For those of you residing in Europe, you've probably heard a lot about Fon. The company operates the largest Wi-Fi network in the world, consisting of over 12 million different hotspots. The system essentially works by having registered members share a portion of their bandwidth, in exchange for having access to any other members'. This massive "Wi-Fi community" first launched in Europe in 2007, reached Japan in 2011, and is now making its official debut in the US.

As of today, interested parties can purchase the specialized router on either or through the company website for $59. Fon has also opened up a new office in New York City to head up the transition to US markets.

So why did it take so long for Fon to target American customers? CEO of Fon US, Nina Sodhi, told GigaOM that Europeans and Americans share very different ideologies. In general, Europeans use Wi-Fi as the preferred method to connect their tablet or smartphone to the web, while those in the US are more reliant on cellular data plans.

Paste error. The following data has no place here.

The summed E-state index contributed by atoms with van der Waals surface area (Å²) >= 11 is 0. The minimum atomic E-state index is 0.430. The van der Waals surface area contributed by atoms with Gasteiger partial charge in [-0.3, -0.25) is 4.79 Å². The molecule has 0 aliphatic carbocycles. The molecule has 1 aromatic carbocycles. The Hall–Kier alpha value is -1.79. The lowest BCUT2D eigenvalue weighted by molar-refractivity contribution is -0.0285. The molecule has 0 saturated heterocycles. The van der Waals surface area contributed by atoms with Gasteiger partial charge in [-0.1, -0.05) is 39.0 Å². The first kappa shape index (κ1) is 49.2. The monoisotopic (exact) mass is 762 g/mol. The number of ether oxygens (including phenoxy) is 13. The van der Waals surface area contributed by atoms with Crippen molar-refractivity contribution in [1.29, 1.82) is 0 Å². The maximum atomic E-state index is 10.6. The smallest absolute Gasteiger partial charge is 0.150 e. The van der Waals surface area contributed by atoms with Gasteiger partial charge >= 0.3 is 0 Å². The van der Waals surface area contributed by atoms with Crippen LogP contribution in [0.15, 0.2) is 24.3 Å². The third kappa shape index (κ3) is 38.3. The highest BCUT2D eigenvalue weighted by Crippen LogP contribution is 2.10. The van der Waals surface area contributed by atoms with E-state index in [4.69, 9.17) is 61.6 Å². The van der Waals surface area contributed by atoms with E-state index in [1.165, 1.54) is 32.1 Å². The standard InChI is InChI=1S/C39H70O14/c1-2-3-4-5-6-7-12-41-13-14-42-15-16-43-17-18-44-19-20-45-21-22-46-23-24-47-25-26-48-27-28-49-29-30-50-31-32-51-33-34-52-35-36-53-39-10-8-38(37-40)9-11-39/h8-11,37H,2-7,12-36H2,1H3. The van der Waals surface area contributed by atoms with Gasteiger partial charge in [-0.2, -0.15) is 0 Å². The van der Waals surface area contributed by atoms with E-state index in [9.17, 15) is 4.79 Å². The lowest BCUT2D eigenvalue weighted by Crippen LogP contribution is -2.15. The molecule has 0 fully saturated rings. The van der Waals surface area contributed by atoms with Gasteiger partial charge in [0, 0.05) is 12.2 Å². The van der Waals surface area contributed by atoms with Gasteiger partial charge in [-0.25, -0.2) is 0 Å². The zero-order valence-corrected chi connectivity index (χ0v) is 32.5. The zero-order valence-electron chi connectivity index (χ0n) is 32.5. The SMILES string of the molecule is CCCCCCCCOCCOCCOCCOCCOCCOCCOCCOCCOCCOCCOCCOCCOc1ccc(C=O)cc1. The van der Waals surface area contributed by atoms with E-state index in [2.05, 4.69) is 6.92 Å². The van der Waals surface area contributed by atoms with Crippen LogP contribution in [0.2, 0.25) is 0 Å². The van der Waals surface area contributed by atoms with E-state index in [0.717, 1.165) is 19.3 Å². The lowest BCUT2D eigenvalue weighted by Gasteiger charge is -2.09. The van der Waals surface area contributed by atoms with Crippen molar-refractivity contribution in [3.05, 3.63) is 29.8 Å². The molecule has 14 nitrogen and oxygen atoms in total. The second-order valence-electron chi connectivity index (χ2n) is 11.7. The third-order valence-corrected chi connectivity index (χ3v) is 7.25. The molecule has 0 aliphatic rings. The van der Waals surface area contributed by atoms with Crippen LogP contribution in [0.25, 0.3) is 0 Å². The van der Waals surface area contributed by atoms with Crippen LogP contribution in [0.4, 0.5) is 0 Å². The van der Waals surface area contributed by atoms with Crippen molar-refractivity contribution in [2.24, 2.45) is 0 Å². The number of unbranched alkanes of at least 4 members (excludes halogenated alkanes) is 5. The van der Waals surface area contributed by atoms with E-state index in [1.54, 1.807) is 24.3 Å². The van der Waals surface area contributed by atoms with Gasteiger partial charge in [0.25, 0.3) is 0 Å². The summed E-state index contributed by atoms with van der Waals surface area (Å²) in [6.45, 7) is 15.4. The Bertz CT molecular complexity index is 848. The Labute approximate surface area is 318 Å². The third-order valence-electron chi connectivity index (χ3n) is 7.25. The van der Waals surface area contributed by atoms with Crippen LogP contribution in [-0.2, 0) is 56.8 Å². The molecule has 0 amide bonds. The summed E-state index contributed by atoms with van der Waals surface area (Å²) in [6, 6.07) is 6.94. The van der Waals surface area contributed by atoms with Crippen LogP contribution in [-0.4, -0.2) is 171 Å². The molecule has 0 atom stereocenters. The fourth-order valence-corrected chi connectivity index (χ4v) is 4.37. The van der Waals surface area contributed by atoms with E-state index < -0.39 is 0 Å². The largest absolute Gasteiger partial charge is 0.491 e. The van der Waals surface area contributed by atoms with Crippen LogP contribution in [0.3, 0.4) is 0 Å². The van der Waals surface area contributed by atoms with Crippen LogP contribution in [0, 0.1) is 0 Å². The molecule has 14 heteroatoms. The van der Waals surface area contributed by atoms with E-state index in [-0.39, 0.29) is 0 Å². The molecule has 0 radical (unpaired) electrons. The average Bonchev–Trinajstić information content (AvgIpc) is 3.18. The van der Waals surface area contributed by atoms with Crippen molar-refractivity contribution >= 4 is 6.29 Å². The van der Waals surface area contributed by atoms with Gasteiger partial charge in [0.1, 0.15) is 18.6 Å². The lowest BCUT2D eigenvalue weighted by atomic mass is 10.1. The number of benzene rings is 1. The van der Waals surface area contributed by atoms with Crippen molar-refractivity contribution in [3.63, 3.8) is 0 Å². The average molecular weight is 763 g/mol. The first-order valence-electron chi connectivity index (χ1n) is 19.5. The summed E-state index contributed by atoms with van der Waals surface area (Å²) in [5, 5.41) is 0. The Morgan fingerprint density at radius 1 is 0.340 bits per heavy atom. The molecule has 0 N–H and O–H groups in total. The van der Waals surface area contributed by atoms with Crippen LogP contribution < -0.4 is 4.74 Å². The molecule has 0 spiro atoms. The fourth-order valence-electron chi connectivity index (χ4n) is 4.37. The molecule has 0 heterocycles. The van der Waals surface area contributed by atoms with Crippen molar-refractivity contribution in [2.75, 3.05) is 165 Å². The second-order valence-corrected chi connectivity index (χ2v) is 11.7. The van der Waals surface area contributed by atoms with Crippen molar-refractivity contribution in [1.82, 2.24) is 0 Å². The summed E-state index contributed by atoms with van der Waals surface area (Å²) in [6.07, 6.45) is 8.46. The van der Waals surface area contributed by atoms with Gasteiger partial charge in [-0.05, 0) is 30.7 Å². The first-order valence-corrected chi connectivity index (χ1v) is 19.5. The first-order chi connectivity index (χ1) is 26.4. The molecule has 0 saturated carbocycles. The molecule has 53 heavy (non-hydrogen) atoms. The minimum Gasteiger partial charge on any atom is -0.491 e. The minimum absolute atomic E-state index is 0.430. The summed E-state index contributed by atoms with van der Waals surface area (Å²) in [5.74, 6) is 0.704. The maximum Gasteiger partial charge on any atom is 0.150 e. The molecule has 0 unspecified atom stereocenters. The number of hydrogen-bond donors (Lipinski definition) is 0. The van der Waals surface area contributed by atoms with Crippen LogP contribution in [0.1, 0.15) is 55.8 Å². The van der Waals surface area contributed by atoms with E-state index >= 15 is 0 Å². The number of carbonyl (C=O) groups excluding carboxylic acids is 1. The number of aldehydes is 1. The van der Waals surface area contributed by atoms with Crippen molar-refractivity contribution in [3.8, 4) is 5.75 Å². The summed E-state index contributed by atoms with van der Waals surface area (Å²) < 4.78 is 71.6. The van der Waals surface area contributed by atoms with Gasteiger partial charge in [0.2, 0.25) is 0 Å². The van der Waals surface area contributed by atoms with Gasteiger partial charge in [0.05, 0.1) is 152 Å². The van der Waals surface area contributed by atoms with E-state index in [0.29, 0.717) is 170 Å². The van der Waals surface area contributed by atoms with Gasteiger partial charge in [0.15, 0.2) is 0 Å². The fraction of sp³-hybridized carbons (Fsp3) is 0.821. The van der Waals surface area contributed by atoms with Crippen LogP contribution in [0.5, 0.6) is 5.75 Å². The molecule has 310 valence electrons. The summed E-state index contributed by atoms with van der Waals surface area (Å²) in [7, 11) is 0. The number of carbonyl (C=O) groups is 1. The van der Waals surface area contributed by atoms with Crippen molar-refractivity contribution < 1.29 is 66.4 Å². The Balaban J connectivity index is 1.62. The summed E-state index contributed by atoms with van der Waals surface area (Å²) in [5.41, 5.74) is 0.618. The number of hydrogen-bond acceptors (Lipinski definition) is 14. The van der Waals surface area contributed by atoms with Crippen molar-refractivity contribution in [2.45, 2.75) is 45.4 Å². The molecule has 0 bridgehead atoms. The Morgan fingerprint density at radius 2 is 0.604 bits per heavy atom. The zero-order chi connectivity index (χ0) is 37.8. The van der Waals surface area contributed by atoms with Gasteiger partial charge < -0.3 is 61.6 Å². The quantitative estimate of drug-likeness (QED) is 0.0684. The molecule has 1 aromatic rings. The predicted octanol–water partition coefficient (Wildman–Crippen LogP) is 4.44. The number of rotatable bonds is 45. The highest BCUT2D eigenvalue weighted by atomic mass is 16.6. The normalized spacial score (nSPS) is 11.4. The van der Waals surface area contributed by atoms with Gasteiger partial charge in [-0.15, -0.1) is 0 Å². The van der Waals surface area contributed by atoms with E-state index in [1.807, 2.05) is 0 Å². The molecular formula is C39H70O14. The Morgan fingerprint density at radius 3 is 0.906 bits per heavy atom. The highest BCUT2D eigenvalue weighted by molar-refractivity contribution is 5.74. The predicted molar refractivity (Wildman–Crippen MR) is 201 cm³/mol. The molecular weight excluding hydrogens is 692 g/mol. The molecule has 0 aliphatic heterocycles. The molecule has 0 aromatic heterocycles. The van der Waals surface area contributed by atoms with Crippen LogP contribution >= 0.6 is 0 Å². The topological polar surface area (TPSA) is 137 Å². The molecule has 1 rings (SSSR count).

However, now that U.S companies such as Comcast are starting to embrace the concept of shared Wi-Fi, Fon realizes that it must act sooner rather than later. Sodhi added, "It really jumpstarted thinking about community Wi-Fi in the US."

To help scale its services, Fon is hoping to join forces with several US carriers. Fon has already established a deal with AT&T; however, this partnership currently only applies to international roaming. Sodhi has mentioned that discussions with numerous carriers and ISPs are ongoing.